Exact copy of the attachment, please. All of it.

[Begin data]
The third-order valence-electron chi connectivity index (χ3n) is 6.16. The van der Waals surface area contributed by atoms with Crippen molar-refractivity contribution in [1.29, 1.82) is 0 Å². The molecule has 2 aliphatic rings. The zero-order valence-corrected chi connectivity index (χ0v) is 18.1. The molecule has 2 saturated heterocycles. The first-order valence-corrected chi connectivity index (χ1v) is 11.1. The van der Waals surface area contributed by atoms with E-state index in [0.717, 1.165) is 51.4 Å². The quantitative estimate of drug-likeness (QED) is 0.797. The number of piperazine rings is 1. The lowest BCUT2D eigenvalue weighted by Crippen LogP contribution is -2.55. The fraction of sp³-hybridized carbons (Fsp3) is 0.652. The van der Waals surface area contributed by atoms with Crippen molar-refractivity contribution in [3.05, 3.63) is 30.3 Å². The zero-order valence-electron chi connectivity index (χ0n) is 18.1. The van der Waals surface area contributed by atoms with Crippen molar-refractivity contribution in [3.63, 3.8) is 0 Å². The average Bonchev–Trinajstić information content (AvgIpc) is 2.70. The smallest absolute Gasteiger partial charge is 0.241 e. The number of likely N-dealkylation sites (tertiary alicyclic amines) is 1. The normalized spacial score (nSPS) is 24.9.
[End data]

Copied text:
The third-order valence-electron chi connectivity index (χ3n) is 6.16. The van der Waals surface area contributed by atoms with Crippen molar-refractivity contribution in [1.29, 1.82) is 0 Å². The molecule has 2 aliphatic rings. The zero-order valence-corrected chi connectivity index (χ0v) is 18.1. The molecule has 2 saturated heterocycles. The first-order valence-corrected chi connectivity index (χ1v) is 11.1. The van der Waals surface area contributed by atoms with E-state index in [0.717, 1.165) is 51.4 Å². The quantitative estimate of drug-likeness (QED) is 0.797. The number of piperazine rings is 1. The lowest BCUT2D eigenvalue weighted by Crippen LogP contribution is -2.55. The fraction of sp³-hybridized carbons (Fsp3) is 0.652. The van der Waals surface area contributed by atoms with Crippen molar-refractivity contribution in [3.05, 3.63) is 30.3 Å². The zero-order valence-electron chi connectivity index (χ0n) is 18.1. The van der Waals surface area contributed by atoms with Crippen molar-refractivity contribution in [3.63, 3.8) is 0 Å². The average Bonchev–Trinajstić information content (AvgIpc) is 2.70. The smallest absolute Gasteiger partial charge is 0.241 e. The number of likely N-dealkylation sites (tertiary alicyclic amines) is 1. The normalized spacial score (nSPS) is 24.9.